How far away is spiral galaxy NGC 4921? It’s surpringly important to know. Although presently estimated to be about 300 million light years distant, a more precise determination could be coupled with its known recession speed to help humanity better calibrate the expansion rate of the entire visible universe. Toward this goal, several images were taken by the Hubble Space Telescope in order to help identify key stellar distance markers known as Cepheid variable stars. Since NGC 4921 is a member of the Coma Cluster of Galaxies, refining its distance would also allow a better distance determination to one of the largest nearby clusters in the local universe. The magnificent spiral NGC 4921 has been informally dubbed anemic because of its low rate of star formation and low surface brightness. Visible in the featured image are, from the center, a bright nucleus, a bright central bar, a prominent ring of dark dust, blue clusters of recently formed stars, several smaller companion galaxies, unrelated galaxies in the far distant universe, and unrelated stars in our Milky Way Galaxy.
The colorful clouds surrounding the star system Rho Ophiuchi compose one of the closest star forming regions. Rho Ophiuchi itself is a binary star system visible in the blue reflection nebula just to the left of the image center. The star system, located only 400 light years away, is distinguished by its multi-colored surroundings, which include a red emission nebula and numerous light and dark brown dust lanes. Near the lower left of the Rho Ophiuchi molecular cloud system is the yellow star Antares, while a distant but coincidently-superposed globular cluster of stars, M4, is visible just to the right of Antares. Near the image top lies IC 4592, the Blue Horsehead nebula. The blue glow that surrounds the Blue Horsehead’s eye — and other stars around the image — is a reflection nebula composed of fine dust. On the featured image right is a geometrically angled reflection nebula cataloged as Sharpless 1. Here, the bright star near the dust vortex creates the light of surrounding reflection nebula. Although most of these features are visible through a small telescope pointed toward the constellations of Ophiuchus, Scorpius, and Sagittarius, the only way to see the intricate details of the dust swirls, as featured above, is to use a long exposure camera.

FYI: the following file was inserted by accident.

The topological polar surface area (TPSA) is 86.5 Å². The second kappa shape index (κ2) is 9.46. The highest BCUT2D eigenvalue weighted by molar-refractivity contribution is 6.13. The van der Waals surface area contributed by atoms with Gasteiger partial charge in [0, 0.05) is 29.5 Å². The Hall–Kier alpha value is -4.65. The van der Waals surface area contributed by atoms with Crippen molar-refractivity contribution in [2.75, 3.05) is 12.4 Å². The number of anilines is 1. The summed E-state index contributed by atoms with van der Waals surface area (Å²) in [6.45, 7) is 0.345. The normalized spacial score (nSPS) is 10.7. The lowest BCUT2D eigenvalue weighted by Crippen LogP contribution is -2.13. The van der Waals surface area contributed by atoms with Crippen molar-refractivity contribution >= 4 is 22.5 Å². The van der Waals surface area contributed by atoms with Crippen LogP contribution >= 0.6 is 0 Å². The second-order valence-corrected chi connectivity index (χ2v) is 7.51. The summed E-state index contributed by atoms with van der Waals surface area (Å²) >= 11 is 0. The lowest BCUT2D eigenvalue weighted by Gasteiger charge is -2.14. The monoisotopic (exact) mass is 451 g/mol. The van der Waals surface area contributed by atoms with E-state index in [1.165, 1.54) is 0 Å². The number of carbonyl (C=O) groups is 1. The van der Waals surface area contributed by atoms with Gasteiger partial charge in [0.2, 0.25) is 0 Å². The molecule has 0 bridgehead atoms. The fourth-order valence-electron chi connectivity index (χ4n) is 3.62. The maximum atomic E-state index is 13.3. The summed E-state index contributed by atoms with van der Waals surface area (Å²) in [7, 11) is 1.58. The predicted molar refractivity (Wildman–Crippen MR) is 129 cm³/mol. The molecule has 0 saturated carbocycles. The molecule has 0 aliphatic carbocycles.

The Milky Way doesn’t look quite this colorful and bright to the eye, but a rocket launch does. So a separate deep exposure with a sensitive digital camera was used in this composite skyscape to bring out our galaxy’s central crowded starfields and cosmic dust clouds. In the scene from Merritt Island National Wildlife Refuge, a nine minute long exposure begun about 20 minutes after the Miky Way image recorded a rocket launch and landing. The Falcon 9 rocket, named for the Millennium Falcon of Star Wars fame, appropriately launched a Dragon resupply ship to the International Space Station in the early morning hours of May the 4th. The plume and flare at the peak of the launch arc mark the rocket’s first stage boost back burn. Two shorter diagonal streaks are the rocket engines bringing the Falcon 9 stage back to an offshore landing on autonomous drone ship Of course I Still Love You.